On Sunday, a woman accused the Supreme Court nominee of sexual assault in an interview with the Washington Post.
Infographics show the classes and anxieties in the supposedly classless U.S. economy.
For those of us who follow politics, we’re used to commentators referring to the President’s low approval rating as a surprise given the U.S.'s “booming” economy. This seeming disconnect, however, should really prompt us to reconsider the measurements by which we assess the health of an economy. With a robust U.S. stock market and GDP and low unemployment figures, it’s easy to see why some think all is well. But looking at real U.S. wages, which have remained stagnant—and have, thus, in effect gone down given rising costs from inflation—a very different picture emerges. For the 1%, the economy is booming. For the rest of us, it’s hard to even know where we stand. A recent study by Porch (a home-improvement company) of blue-collar vs. white-collar workers shows how traditional categories are becoming less distinct—the study references "new-collar" workers, who require technical certifications but not college degrees. And a set of recent infographics from CreditLoan capturing the thoughts of America’s middle class as defined by the Pew Research Center shows how confused we are.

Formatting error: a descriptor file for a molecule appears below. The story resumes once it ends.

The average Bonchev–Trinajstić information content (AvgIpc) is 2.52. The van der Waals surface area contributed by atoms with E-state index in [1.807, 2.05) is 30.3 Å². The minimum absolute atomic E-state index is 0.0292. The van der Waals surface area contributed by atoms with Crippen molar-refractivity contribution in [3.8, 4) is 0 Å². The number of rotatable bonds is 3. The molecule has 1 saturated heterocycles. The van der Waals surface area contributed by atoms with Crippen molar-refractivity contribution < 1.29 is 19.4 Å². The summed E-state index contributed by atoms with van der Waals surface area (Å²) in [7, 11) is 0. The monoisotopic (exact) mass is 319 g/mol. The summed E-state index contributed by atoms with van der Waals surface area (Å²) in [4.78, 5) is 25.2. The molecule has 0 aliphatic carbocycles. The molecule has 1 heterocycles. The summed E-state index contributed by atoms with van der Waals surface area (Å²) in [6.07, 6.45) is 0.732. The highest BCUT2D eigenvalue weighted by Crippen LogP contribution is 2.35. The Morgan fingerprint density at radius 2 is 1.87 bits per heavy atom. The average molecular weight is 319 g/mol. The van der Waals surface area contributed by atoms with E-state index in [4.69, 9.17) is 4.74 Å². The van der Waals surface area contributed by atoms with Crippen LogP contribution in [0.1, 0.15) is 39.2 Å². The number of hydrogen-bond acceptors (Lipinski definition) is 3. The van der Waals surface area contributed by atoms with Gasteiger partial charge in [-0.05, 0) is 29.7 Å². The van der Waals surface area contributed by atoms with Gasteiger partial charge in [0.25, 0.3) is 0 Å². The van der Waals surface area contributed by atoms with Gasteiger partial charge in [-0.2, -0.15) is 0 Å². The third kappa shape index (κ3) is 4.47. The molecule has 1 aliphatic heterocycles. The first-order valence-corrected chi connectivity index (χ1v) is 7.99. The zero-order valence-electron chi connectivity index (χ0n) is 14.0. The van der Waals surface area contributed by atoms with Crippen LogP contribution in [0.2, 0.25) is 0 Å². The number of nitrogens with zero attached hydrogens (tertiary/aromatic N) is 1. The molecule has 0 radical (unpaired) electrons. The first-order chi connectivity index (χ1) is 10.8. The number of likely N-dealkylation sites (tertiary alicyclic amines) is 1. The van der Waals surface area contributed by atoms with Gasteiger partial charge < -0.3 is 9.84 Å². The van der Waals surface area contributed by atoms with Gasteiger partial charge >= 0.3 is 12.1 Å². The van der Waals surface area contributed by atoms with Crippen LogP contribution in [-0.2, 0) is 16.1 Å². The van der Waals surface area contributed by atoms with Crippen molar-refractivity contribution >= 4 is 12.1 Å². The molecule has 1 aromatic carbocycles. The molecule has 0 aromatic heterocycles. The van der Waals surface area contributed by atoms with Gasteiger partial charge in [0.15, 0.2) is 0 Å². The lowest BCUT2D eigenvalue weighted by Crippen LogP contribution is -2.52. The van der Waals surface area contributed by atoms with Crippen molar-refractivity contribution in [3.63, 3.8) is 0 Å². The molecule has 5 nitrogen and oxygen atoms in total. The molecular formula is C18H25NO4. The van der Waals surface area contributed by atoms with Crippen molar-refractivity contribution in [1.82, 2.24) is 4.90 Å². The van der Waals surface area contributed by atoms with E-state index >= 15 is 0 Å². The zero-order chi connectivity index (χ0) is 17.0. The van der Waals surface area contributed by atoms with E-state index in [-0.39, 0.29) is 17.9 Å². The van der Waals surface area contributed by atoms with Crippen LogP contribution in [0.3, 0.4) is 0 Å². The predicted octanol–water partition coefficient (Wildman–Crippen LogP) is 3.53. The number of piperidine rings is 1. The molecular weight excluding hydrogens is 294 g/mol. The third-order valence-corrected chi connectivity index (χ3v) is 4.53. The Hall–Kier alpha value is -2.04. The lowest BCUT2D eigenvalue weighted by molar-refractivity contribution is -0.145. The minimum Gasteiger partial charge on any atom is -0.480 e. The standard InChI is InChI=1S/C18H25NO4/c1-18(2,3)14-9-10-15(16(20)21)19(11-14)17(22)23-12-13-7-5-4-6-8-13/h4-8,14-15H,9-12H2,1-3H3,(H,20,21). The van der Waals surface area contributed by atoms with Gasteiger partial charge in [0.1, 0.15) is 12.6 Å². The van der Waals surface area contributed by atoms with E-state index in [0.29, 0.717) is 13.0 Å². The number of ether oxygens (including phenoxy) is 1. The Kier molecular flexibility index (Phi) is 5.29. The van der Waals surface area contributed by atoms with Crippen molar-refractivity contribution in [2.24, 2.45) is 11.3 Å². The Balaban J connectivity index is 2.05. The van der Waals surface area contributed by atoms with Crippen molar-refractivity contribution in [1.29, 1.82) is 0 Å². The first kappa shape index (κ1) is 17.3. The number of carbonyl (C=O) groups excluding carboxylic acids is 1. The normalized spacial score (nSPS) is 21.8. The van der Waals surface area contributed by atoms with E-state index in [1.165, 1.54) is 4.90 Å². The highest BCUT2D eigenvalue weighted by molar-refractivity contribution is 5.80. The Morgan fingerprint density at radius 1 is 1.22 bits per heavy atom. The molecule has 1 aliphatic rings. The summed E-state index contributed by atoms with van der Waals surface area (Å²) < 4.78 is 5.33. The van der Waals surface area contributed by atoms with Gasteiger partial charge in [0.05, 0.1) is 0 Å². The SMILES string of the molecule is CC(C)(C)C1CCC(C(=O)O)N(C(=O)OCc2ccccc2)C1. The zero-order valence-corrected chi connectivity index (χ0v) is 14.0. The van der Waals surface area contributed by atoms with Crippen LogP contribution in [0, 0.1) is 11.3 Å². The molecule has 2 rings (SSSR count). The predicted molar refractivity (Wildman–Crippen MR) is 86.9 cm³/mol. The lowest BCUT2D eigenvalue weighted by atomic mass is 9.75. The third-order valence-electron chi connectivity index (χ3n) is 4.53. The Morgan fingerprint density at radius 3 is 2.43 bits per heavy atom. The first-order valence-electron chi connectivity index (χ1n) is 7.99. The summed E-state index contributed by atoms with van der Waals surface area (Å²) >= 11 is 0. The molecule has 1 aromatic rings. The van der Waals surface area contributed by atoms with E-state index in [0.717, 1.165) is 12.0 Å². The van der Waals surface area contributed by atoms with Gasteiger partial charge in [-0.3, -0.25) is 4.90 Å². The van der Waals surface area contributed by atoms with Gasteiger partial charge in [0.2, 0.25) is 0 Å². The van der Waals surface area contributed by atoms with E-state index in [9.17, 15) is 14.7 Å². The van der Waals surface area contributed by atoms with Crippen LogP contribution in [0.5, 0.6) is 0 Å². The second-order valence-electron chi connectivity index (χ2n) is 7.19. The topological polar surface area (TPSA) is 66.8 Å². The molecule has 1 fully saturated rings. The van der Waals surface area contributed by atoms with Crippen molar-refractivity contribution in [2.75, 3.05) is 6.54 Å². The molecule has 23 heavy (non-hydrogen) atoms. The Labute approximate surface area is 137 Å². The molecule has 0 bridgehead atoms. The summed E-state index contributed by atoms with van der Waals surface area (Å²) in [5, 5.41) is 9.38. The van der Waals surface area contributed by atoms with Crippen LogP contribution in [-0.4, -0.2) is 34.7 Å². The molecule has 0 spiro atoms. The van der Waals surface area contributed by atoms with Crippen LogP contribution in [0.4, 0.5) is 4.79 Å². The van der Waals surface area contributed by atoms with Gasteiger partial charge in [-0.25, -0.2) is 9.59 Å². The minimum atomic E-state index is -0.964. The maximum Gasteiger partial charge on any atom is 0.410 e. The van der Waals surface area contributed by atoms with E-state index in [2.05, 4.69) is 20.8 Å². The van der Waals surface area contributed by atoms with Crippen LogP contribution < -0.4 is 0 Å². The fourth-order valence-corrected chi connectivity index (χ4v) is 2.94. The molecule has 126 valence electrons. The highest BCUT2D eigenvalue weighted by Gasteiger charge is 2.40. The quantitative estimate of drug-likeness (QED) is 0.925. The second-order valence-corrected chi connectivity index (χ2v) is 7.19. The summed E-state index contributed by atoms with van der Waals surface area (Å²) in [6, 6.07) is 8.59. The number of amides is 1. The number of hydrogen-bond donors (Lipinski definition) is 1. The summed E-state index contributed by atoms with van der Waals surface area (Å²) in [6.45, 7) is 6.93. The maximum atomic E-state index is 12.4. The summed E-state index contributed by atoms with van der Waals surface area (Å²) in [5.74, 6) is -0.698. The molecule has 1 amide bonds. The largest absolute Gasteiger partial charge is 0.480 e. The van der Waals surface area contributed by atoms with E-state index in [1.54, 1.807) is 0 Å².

Economic necessity and growing isolation are making some middle-class families try coparenting, explains author Alissa Quart.
The maker of OxyContin, one of the world's most widely abused opioids, has patented a drug that aims to help addicts wean off opioids.
Is there an arc to history? The danger that we’re in right now in the U.S. is that we’re shifting from a politics of inevitability to a politics of eternity, which affects how we view history, believes historian Timothy Snyder.
Is there an arc to history? The danger that we’re in right now in the U.S. is that we’re shifting from a politics of inevitability to a politics of eternity, believes historian Timothy Snyder. That means whether we want to or not, America is moving squarely back into history, when anything can happen. Europe too has its own politics of inevitability to deal with, as the idea of the European Union implies believing in history that simply never happened.
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